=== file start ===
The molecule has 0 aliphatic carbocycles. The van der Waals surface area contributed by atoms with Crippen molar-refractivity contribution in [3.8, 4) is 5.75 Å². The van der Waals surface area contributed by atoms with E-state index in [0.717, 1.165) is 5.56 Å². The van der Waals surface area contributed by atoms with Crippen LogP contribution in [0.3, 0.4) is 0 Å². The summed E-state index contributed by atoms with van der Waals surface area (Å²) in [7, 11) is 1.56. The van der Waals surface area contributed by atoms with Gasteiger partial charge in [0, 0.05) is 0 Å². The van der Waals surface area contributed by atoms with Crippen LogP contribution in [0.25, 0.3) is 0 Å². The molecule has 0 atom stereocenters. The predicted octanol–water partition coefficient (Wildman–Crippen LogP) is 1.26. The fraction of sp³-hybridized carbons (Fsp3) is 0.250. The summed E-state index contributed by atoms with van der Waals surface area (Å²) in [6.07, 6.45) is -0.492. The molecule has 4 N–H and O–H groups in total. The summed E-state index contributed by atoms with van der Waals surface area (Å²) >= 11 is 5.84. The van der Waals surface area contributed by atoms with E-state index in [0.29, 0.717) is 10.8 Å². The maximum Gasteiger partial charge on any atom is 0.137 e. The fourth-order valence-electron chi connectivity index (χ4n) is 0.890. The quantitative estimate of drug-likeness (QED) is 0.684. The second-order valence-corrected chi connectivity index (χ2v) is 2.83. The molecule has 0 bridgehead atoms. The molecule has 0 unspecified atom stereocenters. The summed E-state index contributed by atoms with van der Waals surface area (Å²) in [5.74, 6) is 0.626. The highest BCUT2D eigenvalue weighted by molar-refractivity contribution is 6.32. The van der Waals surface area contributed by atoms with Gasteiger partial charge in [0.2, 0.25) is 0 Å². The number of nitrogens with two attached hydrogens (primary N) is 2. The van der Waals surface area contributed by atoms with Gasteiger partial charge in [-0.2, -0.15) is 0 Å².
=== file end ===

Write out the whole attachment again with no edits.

The molecule has 0 aliphatic carbocycles. The van der Waals surface area contributed by atoms with Crippen molar-refractivity contribution in [3.8, 4) is 5.75 Å². The van der Waals surface area contributed by atoms with E-state index in [0.717, 1.165) is 5.56 Å². The van der Waals surface area contributed by atoms with Crippen LogP contribution in [0.3, 0.4) is 0 Å². The summed E-state index contributed by atoms with van der Waals surface area (Å²) in [7, 11) is 1.56. The van der Waals surface area contributed by atoms with Gasteiger partial charge in [0, 0.05) is 0 Å². The van der Waals surface area contributed by atoms with Crippen LogP contribution in [0.25, 0.3) is 0 Å². The molecule has 0 atom stereocenters. The predicted octanol–water partition coefficient (Wildman–Crippen LogP) is 1.26. The fraction of sp³-hybridized carbons (Fsp3) is 0.250. The summed E-state index contributed by atoms with van der Waals surface area (Å²) in [6.07, 6.45) is -0.492. The molecule has 4 N–H and O–H groups in total. The summed E-state index contributed by atoms with van der Waals surface area (Å²) >= 11 is 5.84. The van der Waals surface area contributed by atoms with E-state index in [0.29, 0.717) is 10.8 Å². The maximum Gasteiger partial charge on any atom is 0.137 e. The fourth-order valence-electron chi connectivity index (χ4n) is 0.890. The quantitative estimate of drug-likeness (QED) is 0.684. The second-order valence-corrected chi connectivity index (χ2v) is 2.83. The molecule has 0 bridgehead atoms. The molecule has 0 unspecified atom stereocenters. The summed E-state index contributed by atoms with van der Waals surface area (Å²) in [5.74, 6) is 0.626. The highest BCUT2D eigenvalue weighted by molar-refractivity contribution is 6.32. The van der Waals surface area contributed by atoms with Gasteiger partial charge in [0.2, 0.25) is 0 Å². The number of nitrogens with two attached hydrogens (primary N) is 2. The van der Waals surface area contributed by atoms with Gasteiger partial charge in [-0.2, -0.15) is 0 Å².